If you are unsure, ask your instructor to help you find the correct setting for your height (which is why you need to arrive early). Another alternative is to use the rule that the maximum height of the seat must be at the height of your hipbone. When you are seated, your foot must remain flat, and your knees slightly bent, when the pedal is at the bottom.

Fortunately, seat adjustments are quite easy, since many bikes will have a number that they will associate with specific seat settings, so take note of your own adjustments so that you can change things quickly for the next session.

The handlebars are incorrect in their height

One common mistake many people make when adjusting the handlebars is using the elbow-to-fingertip measurement system when correct adjustment requires you to ignore the elbow measurement. The reason this rule does not work is because the arms are not always in the same proportion as the torso.

This brings the risk of you setting the handlebars too far backward, which leads to you hunching more in order to position the body, and a tendency to bounce as you cycle.

Instead of this technique, hop on the bike instead, then adjust the handlebars from your seat. You must ensure you are close enough to comfortably hold the handlebars – never slouch, avoid lunging, and the body should not feel compressed between the saddle and handlebars.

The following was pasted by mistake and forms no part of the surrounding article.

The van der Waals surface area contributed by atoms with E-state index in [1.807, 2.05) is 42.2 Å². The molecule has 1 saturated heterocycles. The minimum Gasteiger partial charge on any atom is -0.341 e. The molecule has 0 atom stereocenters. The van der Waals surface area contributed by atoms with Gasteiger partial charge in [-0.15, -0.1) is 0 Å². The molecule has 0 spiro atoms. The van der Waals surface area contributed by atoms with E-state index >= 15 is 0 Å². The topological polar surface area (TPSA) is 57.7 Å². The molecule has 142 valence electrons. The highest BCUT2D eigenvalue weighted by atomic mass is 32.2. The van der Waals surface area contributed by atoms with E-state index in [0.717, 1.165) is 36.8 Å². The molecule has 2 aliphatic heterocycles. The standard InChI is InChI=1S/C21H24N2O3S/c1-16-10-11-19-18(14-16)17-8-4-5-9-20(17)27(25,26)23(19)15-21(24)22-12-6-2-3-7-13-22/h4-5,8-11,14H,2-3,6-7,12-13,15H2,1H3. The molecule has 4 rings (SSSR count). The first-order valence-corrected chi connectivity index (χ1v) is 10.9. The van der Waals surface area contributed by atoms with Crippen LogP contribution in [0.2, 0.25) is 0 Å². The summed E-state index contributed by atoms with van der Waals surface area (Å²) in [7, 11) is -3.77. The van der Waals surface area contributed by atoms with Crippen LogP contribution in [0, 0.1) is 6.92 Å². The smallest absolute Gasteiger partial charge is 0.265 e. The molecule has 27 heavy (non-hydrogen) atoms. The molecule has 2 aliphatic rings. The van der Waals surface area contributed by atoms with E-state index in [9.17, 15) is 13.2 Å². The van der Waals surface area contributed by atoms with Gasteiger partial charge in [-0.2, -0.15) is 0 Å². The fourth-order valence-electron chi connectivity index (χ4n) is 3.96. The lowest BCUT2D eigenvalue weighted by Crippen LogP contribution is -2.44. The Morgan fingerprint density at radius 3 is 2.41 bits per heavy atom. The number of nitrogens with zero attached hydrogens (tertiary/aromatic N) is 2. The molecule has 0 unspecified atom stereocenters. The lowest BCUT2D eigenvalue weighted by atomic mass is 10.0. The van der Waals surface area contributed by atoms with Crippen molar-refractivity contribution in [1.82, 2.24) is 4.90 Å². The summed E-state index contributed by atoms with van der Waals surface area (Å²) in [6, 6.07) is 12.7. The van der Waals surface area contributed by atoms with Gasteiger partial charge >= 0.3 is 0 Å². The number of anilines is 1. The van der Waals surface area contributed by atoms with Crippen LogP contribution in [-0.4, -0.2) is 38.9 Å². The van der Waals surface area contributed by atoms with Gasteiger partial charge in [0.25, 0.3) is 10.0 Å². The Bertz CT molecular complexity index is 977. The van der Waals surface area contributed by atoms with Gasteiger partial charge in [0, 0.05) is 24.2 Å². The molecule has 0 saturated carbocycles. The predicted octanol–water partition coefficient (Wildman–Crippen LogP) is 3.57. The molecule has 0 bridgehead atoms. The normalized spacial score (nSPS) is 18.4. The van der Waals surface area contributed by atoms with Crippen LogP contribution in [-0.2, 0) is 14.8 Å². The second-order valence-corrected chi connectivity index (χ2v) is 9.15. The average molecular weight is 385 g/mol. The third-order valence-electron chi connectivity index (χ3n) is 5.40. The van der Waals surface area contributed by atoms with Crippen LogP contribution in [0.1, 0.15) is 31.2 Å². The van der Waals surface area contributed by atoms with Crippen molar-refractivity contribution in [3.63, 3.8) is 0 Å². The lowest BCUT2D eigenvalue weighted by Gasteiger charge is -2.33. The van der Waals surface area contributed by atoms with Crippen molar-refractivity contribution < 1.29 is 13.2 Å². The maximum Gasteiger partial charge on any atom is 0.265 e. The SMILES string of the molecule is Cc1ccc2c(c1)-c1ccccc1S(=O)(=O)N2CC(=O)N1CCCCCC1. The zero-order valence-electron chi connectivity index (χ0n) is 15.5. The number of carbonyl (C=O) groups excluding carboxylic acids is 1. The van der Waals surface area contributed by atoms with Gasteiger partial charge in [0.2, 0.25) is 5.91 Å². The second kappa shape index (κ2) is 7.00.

The handlebars are at an incorrect height

Yes, in case you were not sure what makes the bike setup important, this should convince you even more. Comfort is essential when you are doing your workouts, and handlebar height plays an important role in that.

When the handlebars are high, it is easier for you to keep your shoulders away from your ears, since the waist and spine are elongated. If you want to boost your abs workout, the handlebars should be as close as possible to the height of the saddle.

Regardless of what height you want them to be, always make sure they are never lower than the height of your seat, as this will make you slouch too much and place unneeded pressure on the groin, shoulders and lower back.

The knees bang into the emergency brake

This can only mean one thing – you are slouching too much. Regardless of whether you are out of or on the saddle, banging your knees means that you are sinking into your body joints instead of exercising your core and other muscle groups. The solution here is simple – just push your hips so that your weight remains over the saddle.

The resistance levels are too low

The resistance is part of the success factor – so you need to follow through with the workout carefully. When it is too low, you risk getting pain in your joints due to a pace that is too high – so watch out for signs like a shoe popping out of the pedal clip, or a pedal stroke that is too loose.

Final thoughts

All of these points are meant to increase your workout efficiency, which will bring you better results and make your workouts easier. Many of them are avoidable mistakes, yet are part of the reason that makes indoor cycling sessions difficult – but you can also correct them quickly.